Is it, as the town’s mayor and the Washington Post calls it, “the greenest street on the East Coast?” Or is it a tiny Band-Aid on an enormous, cancerous tumor? We’ll report, you decide.
The street in question, in Edmonston, Maryland (population1500), is three quarters of a mile long. It has just been re-engineered to be “green” with a year-long, 1.3-million-dollar project that was funded with stimulus money. It has trees for air conditioning, a bicycle lane for clean transportation, sidewalks of permeable concrete (water can soak through them), street lights powered by little wind turbines and landscaped areas — “rain gardens” — to absorb runoff.
Why in Edmonston? Such projects are often seen in tony, horse-country villages or wealthy McMansion suburbs, but Edmonston? A working-class town beset by d foreclosures, blight, unemployment and industrial toxins where, as the mayor often says, the population is diverse “except we don’t have any rich people”?
What Edmonmston has is not a bunch of environmental activists, but a bunch of people who are sick of being flooded out of their homes every few years. Not by the Anacostia River, a long-time industrial-sewage canal that bisects the low-lying town, but by runoff from the endless prairies of asphalt, concrete and roofing that surround the place. The Washington Post says the town has been a victim of its environment, but the opposite is true: the town is a victim of rampant industrialization that has destroyed the surrounding environment.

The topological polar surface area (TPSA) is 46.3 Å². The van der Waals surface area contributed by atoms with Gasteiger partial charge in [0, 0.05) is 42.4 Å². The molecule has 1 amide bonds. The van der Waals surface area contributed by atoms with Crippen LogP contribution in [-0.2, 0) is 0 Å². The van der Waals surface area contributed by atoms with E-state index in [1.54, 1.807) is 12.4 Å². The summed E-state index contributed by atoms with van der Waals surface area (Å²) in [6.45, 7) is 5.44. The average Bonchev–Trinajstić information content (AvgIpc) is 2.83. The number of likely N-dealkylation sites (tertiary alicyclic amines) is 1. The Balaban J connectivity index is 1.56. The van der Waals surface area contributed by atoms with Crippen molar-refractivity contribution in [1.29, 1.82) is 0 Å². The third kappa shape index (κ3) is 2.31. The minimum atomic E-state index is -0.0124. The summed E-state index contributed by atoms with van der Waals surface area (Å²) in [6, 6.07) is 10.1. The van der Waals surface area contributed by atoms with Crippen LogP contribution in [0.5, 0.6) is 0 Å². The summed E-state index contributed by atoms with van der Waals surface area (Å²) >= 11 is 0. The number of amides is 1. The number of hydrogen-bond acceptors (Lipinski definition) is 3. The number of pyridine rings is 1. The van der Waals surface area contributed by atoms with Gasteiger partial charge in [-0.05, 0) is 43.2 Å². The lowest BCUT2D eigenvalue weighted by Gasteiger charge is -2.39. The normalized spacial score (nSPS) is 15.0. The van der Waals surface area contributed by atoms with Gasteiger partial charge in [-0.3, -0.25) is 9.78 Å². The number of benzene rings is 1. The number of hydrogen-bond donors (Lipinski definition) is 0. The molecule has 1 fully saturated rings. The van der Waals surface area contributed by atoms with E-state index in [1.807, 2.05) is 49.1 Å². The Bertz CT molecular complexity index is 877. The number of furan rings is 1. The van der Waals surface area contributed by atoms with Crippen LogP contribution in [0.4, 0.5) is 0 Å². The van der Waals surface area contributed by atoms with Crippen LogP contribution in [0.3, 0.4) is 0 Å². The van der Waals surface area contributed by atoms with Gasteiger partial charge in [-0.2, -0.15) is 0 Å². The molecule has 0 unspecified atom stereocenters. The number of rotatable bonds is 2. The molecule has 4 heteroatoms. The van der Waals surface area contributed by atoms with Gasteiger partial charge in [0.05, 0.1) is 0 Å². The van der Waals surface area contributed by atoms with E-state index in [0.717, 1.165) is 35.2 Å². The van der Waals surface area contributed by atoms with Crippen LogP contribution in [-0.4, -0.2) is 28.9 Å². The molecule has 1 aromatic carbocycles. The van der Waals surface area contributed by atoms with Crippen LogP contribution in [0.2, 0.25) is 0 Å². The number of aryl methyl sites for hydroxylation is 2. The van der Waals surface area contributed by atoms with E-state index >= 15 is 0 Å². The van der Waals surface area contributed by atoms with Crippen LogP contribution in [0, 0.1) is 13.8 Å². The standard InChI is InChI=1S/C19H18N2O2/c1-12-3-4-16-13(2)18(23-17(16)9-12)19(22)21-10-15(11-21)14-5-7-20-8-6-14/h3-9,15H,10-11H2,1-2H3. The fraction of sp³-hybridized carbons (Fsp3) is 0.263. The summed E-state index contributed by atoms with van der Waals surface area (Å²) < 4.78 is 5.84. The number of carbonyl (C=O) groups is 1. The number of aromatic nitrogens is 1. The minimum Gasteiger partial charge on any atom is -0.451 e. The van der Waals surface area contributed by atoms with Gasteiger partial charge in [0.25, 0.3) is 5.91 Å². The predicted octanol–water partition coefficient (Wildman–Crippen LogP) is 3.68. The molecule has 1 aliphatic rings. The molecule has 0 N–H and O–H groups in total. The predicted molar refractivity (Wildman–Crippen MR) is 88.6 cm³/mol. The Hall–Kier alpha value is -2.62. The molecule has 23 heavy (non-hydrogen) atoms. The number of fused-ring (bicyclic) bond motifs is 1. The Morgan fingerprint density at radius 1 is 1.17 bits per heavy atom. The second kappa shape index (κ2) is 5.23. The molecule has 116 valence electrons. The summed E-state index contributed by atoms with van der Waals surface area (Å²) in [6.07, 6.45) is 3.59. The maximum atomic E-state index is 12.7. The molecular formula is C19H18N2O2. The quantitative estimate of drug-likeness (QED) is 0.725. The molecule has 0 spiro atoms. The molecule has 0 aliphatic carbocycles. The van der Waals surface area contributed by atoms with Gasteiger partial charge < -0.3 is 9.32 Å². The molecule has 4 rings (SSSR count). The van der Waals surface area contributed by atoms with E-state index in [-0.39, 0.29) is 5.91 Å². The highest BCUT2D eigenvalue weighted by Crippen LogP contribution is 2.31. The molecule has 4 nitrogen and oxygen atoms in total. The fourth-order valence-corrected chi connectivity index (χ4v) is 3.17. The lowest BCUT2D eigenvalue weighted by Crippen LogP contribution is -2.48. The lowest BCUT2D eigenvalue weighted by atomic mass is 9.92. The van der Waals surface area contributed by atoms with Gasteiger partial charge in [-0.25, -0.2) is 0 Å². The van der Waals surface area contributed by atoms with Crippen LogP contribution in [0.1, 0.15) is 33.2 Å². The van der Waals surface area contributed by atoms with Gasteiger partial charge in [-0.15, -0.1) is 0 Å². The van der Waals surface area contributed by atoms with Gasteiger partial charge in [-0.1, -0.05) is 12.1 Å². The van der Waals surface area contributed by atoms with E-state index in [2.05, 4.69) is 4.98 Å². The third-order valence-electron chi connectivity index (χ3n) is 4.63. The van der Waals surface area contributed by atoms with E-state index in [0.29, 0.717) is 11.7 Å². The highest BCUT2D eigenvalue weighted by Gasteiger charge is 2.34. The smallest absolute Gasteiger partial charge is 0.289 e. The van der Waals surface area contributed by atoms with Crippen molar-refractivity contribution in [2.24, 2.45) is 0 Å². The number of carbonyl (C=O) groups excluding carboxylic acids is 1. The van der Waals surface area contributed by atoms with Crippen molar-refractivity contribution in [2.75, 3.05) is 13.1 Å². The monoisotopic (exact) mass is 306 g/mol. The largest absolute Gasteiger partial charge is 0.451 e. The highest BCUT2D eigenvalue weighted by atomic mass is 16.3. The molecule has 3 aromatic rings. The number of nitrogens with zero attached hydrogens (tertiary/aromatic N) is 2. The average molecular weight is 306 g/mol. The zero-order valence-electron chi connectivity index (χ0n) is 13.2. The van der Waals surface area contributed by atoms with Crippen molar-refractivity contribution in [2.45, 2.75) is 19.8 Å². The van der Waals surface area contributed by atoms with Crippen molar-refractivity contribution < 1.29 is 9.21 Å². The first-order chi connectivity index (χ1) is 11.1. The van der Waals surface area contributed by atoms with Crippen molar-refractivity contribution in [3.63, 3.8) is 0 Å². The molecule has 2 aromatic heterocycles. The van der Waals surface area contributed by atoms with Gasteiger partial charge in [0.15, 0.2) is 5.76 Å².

Has Edmonston solved its problem with 13-hundred yards of green street? Not likely. It is, of course, a small step in the right direction, using methods that have been known about and advocated unsuccessfully to developers and city-builders for about a quarter-century.
That this, in the year 2010, may be the “East Coast’s greenest (3900-foot-long) street” may be a matter of pride for Edmonston. Let it be said without reservation that they deserve credit for what they’ve done, and respite from the destructive forces that threaten their homes..
But how late, how small, and how unutterably sad that this is the best we can do.